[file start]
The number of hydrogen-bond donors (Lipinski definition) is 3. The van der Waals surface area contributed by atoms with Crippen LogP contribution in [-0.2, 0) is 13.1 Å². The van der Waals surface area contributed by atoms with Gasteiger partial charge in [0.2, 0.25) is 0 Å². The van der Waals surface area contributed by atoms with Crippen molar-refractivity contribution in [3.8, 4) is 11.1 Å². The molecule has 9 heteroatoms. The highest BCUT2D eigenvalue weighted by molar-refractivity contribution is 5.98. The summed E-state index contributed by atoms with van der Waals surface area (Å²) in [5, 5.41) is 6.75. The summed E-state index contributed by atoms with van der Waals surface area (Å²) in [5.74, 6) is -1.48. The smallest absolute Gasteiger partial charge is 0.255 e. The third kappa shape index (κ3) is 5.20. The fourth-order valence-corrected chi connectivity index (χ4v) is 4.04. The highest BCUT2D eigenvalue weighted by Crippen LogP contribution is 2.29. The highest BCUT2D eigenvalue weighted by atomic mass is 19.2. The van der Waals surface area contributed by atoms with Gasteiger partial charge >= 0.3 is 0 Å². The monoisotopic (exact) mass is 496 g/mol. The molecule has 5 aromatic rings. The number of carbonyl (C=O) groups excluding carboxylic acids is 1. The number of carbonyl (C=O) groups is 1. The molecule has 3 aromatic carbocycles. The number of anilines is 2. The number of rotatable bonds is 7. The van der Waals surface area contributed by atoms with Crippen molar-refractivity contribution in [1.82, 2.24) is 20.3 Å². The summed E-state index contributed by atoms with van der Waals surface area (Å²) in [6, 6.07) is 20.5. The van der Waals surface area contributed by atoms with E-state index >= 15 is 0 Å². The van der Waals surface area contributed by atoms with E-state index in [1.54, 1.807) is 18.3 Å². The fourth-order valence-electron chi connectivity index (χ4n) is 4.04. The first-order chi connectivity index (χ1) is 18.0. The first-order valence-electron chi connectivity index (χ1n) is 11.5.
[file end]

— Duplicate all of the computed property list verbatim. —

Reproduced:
The number of hydrogen-bond donors (Lipinski definition) is 3. The van der Waals surface area contributed by atoms with Crippen LogP contribution in [-0.2, 0) is 13.1 Å². The van der Waals surface area contributed by atoms with Gasteiger partial charge in [0.2, 0.25) is 0 Å². The van der Waals surface area contributed by atoms with Crippen molar-refractivity contribution in [3.8, 4) is 11.1 Å². The molecule has 9 heteroatoms. The highest BCUT2D eigenvalue weighted by molar-refractivity contribution is 5.98. The summed E-state index contributed by atoms with van der Waals surface area (Å²) in [5, 5.41) is 6.75. The summed E-state index contributed by atoms with van der Waals surface area (Å²) in [5.74, 6) is -1.48. The smallest absolute Gasteiger partial charge is 0.255 e. The third kappa shape index (κ3) is 5.20. The fourth-order valence-corrected chi connectivity index (χ4v) is 4.04. The highest BCUT2D eigenvalue weighted by Crippen LogP contribution is 2.29. The highest BCUT2D eigenvalue weighted by atomic mass is 19.2. The van der Waals surface area contributed by atoms with Gasteiger partial charge >= 0.3 is 0 Å². The monoisotopic (exact) mass is 496 g/mol. The molecule has 5 aromatic rings. The number of carbonyl (C=O) groups excluding carboxylic acids is 1. The number of carbonyl (C=O) groups is 1. The molecule has 3 aromatic carbocycles. The number of anilines is 2. The number of rotatable bonds is 7. The van der Waals surface area contributed by atoms with Crippen molar-refractivity contribution in [1.82, 2.24) is 20.3 Å². The summed E-state index contributed by atoms with van der Waals surface area (Å²) in [6, 6.07) is 20.5. The van der Waals surface area contributed by atoms with E-state index >= 15 is 0 Å². The van der Waals surface area contributed by atoms with E-state index in [1.54, 1.807) is 18.3 Å². The fourth-order valence-electron chi connectivity index (χ4n) is 4.04. The first-order chi connectivity index (χ1) is 18.0. The first-order valence-electron chi connectivity index (χ1n) is 11.5.